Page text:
eInk on the Cusp? 📃

If you haven’t been watching what’s been happening in the eInk space of late, you’re potentially missing out on some interesting innovations.

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The Hisense A9 smartphone, the latest eInk model produced by the Chinese company, which at this point has a full line of eInk smartphones.

Odds are, you probably haven’t been keeping too close an eye on the electronic ink space of late, but one gets the feeling, in looking at what’s out there that it could be turning into something pretty awesome to watch in short order.

As a result, you might want to fix that.


To give you an idea, here are just a few of the products that have emerged from it within the last couple of years:

Full-fledged eInk phones. While these are generally seen as minimalist things, the market is expanding and some of these tools are increasingly becoming as robust as the LCD and AMOLED devices other folks use. Primarily made by one company, Hisense, at this time, even some color models exist at the moment. While hard to come by through traditional channels outside of China, from a cost perspective, they actually are priced on the low end.

eInk monitors. Sold largely by the Chinese company Dasung (note the trend here), full-fledged monitors that are designed to either be lugged with you or included as a writing-centric element of your desk setup are hitting the market of late. The desktop-sized 25-inch monitor Dashing sells is not particularly cheap, going for $2,150, but the fact that it exists suggests an evolution in eInk’s market.

Hobbyist/programmer-targeted devices. Led by Pine64’s PineNote, this market segment shows the fact that there’s growing interest in building eInk solutions specifically for developers.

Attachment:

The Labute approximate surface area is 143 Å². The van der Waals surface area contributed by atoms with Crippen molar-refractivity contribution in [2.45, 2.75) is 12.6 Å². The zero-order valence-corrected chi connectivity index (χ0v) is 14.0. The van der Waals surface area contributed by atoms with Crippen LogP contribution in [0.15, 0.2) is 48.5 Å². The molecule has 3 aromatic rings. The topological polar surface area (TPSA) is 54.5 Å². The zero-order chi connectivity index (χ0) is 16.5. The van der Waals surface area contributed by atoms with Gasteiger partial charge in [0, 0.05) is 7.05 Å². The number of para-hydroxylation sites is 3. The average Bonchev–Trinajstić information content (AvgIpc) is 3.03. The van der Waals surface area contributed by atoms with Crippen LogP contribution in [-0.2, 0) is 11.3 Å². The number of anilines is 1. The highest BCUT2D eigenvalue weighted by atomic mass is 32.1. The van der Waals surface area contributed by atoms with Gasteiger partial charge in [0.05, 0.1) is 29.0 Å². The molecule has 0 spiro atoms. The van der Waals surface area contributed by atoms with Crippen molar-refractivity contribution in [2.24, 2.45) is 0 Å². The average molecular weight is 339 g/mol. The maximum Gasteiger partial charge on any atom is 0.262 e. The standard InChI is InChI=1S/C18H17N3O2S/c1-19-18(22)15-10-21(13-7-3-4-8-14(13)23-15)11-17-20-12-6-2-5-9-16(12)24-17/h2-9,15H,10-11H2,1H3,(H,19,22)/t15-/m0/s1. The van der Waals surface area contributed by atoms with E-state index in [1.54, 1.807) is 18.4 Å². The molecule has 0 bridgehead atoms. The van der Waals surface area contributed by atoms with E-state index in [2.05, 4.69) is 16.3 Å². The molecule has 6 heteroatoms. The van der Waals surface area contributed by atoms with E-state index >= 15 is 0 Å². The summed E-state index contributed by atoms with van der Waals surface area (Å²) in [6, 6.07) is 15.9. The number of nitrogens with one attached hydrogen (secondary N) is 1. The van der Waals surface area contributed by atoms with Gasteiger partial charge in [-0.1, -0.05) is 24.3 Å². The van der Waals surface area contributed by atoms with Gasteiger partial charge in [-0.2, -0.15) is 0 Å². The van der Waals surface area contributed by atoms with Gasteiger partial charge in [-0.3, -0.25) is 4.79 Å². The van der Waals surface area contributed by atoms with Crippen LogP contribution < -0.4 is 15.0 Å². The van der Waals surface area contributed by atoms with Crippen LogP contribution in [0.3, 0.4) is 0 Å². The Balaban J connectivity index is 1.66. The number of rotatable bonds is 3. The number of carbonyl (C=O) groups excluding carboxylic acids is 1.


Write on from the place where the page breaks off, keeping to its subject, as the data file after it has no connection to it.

This combination of innovations—mixed with the still-diversifying market for tradtional eInk readers and tablets, along with niche use cases like eInk as a way to list prices—feels like a sign that it’s a technology that’s going to be on the cusp of a bigger breakthrough in due time.

Now, to be clear, eInk does have its limitations. Ghosting is a natural aspect of the format because of it’s design, and combined with a refresh rate that is only somewhat swift if you allow for more ghosting, it will likely create challenges for mainstream uptake down the road if these issues aren’t resolved.

And while color eInk screens exist (and have been getting better), they tend to be more washed out and even slower than the more traditional black and white screens. These aren’t screens designed for video, and they likely never will be. But when it comes to reading written content, they feel like the ticket.

To me, eInk feels like it’s on a similar track of uptake to LCD, which started in a very primitive form in the 1970s and 1980s, only to emerge as a more fully formed specimen of digital screen by the late ’90s. eInk, while about a quarter-century old at this point, has required a much longer gestation period than LCD because of differences in its use case and refresh rate.

I’m optimistic though. Once this is all figured out, we could have more options, some of which are easier on the eyes.

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Ernie Smith

Your time was just wasted by Ernie Smith

Ernie Smith is the editor of Tedium, and an active internet snarker. Between his many internet side projects, he finds time to hang out with his wife Cat, who's funnier than he is.

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